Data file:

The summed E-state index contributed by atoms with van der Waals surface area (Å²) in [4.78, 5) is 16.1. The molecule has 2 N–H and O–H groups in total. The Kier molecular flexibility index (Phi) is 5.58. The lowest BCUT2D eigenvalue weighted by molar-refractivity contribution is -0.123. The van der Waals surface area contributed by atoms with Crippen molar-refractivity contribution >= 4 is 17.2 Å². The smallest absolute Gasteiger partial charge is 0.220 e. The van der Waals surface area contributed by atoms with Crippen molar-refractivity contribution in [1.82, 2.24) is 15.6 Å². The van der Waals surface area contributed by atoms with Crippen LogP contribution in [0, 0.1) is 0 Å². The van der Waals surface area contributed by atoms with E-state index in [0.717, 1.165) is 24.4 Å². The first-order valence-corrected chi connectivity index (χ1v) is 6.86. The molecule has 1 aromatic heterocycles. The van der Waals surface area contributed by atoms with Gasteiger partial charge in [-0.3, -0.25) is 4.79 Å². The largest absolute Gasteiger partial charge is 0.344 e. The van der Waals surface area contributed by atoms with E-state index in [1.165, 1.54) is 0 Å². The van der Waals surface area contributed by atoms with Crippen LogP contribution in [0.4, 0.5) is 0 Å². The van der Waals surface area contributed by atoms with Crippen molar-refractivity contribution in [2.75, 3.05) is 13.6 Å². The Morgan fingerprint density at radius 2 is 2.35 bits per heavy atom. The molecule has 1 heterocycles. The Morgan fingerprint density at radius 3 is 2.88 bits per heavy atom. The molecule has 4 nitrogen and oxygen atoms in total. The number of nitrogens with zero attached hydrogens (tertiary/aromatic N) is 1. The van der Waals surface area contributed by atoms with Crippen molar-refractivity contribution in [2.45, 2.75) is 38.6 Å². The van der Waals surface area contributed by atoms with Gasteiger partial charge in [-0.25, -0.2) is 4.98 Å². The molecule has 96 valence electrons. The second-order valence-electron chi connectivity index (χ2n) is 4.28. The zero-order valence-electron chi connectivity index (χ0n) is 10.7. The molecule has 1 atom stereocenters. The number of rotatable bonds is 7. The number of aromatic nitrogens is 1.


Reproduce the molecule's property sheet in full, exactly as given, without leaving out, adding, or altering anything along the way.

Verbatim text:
The summed E-state index contributed by atoms with van der Waals surface area (Å²) in [4.78, 5) is 16.1. The molecule has 2 N–H and O–H groups in total. The Kier molecular flexibility index (Phi) is 5.58. The lowest BCUT2D eigenvalue weighted by molar-refractivity contribution is -0.123. The van der Waals surface area contributed by atoms with Crippen molar-refractivity contribution >= 4 is 17.2 Å². The smallest absolute Gasteiger partial charge is 0.220 e. The van der Waals surface area contributed by atoms with Crippen molar-refractivity contribution in [1.82, 2.24) is 15.6 Å². The van der Waals surface area contributed by atoms with Crippen LogP contribution in [0, 0.1) is 0 Å². The van der Waals surface area contributed by atoms with E-state index in [0.717, 1.165) is 24.4 Å². The first-order valence-corrected chi connectivity index (χ1v) is 6.86. The molecule has 1 aromatic heterocycles. The van der Waals surface area contributed by atoms with Gasteiger partial charge in [-0.3, -0.25) is 4.79 Å². The largest absolute Gasteiger partial charge is 0.344 e. The van der Waals surface area contributed by atoms with E-state index in [1.165, 1.54) is 0 Å². The van der Waals surface area contributed by atoms with Crippen LogP contribution in [0.4, 0.5) is 0 Å². The van der Waals surface area contributed by atoms with Crippen molar-refractivity contribution in [2.75, 3.05) is 13.6 Å². The Morgan fingerprint density at radius 2 is 2.35 bits per heavy atom. The molecule has 1 heterocycles. The Morgan fingerprint density at radius 3 is 2.88 bits per heavy atom. The molecule has 4 nitrogen and oxygen atoms in total. The number of nitrogens with zero attached hydrogens (tertiary/aromatic N) is 1. The van der Waals surface area contributed by atoms with Crippen molar-refractivity contribution in [2.45, 2.75) is 38.6 Å². The van der Waals surface area contributed by atoms with Gasteiger partial charge in [-0.25, -0.2) is 4.98 Å². The molecule has 96 valence electrons. The second-order valence-electron chi connectivity index (χ2n) is 4.28. The zero-order valence-electron chi connectivity index (χ0n) is 10.7. The molecule has 1 atom stereocenters. The number of rotatable bonds is 7. The number of aromatic nitrogens is 1.